Offspring of women exposed in utero to diethylstilbestrol (DES): a preliminary report of benign and malignant pathology in the third generation.
ABSTRACT Animal studies suggest that prenatal exposure to the synthetic estrogen diethylstilbestrol (DES) causes epigenetic changes that may be transmitted to the next generation. Specifically, these studies show an elevated incidence of reproductive tumors in the female offspring of prenatally-exposed mice.
We assessed cancer and benign pathology diagnoses occurring in the offspring of women whose prenatal exposure to DES (or lack of exposure) was verified by medical record. Our data arose from 2 sources: the mothers' reports of cancers occurring in 8216 sons and daughters, and pathology-confirmed cancers and benign diagnoses self-reported by a subset of 793 daughters.
Although statistical power is limited, our data are consistent with no overall increase of cancer in the sons or daughters of women exposed in utero to DES. Based on pathology-confirmed diagnoses reported by the daughters, we saw no association between DES and risk of benign breast disease or reproductive tract conditions. Based on 3 cases, the incidence of ovarian cancer was higher than expected in the daughters of women exposed prenatally to DES.
Our data do not support an overall increase of cancer risk in the sons or daughters of women exposed prenatally to DES, but the number of ovarian cancer cases was greater than expected. While preliminary, this finding supports continued monitoring of these daughters.
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ABSTRACT: All terrestrial life is influenced by multi-directional flows of information about its environment, enabling malleable phenotypic change through signals, chemical processes, or various forms of energy that facilitate acclimatization. Billions of biological co-inhabitants of the earth, including all plants and animals, collectively make up a genetic/epigenetic ecosystem by which adaptation/survival (inputs and outputs) are highly interdependent on one another. As an ecosystem, the solar system, rotation of the planets, changes in sunlight, and gravitational pull influence cyclic epigenetic transitions and chromatin remodeling that constitute biological circadian rhythms controlling senescence. In humans, adverse environmental conditions such as poverty, stress, alcohol, malnutrition, exposure to pollutants generated from industrialization, man-made chemicals, and use of synthetic drugs can lead to maladaptive epigenetic-related illnesses with disease-specific genes being atypically activated or silenced. Nutrition and dietary practices are one of the largest facets in epigenetic-related metabolism, where specific "epi-nutrients" can stabilize the genome, given established roles in DNA methylation, histone modification, and chromatin remodeling. Moreover, food-based "epi-bioactive" constituents may reverse maladaptive epigenetic patterns, not only prior to conception and during fetal/early postnatal development but also through adulthood. In summary, in contrast to a static genomic DNA structure, epigenetic changes are potentially reversible, raising the hope for therapeutic and/or dietary interventions that can reverse deleterious epigenetic programing as a means to prevent or treat major illnesses.Integrative and Comparative Biology 05/2014; · 2.97 Impact Factor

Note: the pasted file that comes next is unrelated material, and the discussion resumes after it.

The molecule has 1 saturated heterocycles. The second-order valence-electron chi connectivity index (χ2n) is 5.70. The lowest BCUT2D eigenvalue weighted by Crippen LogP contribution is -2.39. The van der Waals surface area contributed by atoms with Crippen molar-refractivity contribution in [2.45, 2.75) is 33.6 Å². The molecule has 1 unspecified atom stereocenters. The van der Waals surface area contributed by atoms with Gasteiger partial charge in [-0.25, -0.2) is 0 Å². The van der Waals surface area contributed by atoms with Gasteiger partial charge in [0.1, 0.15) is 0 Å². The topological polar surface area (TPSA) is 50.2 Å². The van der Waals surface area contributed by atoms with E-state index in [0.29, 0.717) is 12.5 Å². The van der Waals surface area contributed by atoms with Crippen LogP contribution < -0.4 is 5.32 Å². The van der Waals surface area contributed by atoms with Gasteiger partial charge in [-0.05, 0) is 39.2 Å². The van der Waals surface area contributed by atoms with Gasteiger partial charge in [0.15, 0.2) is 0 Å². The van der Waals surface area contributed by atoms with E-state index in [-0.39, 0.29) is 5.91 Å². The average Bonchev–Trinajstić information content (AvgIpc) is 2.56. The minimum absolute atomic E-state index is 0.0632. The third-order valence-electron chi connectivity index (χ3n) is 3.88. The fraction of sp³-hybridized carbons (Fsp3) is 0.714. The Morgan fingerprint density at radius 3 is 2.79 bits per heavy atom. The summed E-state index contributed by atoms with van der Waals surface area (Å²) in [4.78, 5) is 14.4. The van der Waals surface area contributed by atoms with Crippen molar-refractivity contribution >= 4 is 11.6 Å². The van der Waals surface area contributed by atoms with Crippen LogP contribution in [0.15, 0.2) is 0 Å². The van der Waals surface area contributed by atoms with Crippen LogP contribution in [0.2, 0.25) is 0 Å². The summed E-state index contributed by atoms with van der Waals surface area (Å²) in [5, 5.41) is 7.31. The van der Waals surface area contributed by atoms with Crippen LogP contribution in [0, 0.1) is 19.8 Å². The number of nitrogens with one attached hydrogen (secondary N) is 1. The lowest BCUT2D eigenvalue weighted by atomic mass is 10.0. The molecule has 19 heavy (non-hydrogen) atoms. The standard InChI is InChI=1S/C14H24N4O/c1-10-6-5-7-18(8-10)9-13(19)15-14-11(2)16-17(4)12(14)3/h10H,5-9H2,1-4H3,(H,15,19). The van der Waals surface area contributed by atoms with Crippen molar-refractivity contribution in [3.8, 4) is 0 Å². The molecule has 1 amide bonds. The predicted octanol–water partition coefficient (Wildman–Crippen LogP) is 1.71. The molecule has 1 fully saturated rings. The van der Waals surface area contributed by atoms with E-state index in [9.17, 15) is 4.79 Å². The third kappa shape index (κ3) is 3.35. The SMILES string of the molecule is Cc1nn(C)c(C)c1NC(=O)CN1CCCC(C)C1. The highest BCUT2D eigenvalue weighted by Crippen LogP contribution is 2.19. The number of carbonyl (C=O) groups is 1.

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ABSTRACT: The idea that susceptibility to breast cancer is determined not only through inherited germline mutations but also by epigenetic changes induced by alterations in hormonal environment during fetal development is gaining increasing support. Using findings obtained in human and animal studies, this review addresses the mechanisms that may explain why daughters of mothers who took synthetic estrogen diethylstilbestrol (DES) during pregnancy have two times higher breast cancer risk than women who were not exposed to it. The mechanisms likely involve epigenetic alterations, such as increased DNA methylation and modifications in histones and microRNA expression.Further, these alterations may target genes that regulate stem cells and prevent differentiation of their daughter cells. Recent findings in a preclinical model suggest that not only are women exposed to DES in utero at an increased risk of developing breast cancer, but this risk may extend to their daughters and granddaughters as well. It is critical, therefore, to determine if the increased risk is driven by epigenetic alterations in genes that increase susceptibility to breast cancer and if these alterations are reversible.Breast cancer research: BCR 01/2014; 16(2):208. · 5.88 Impact Factor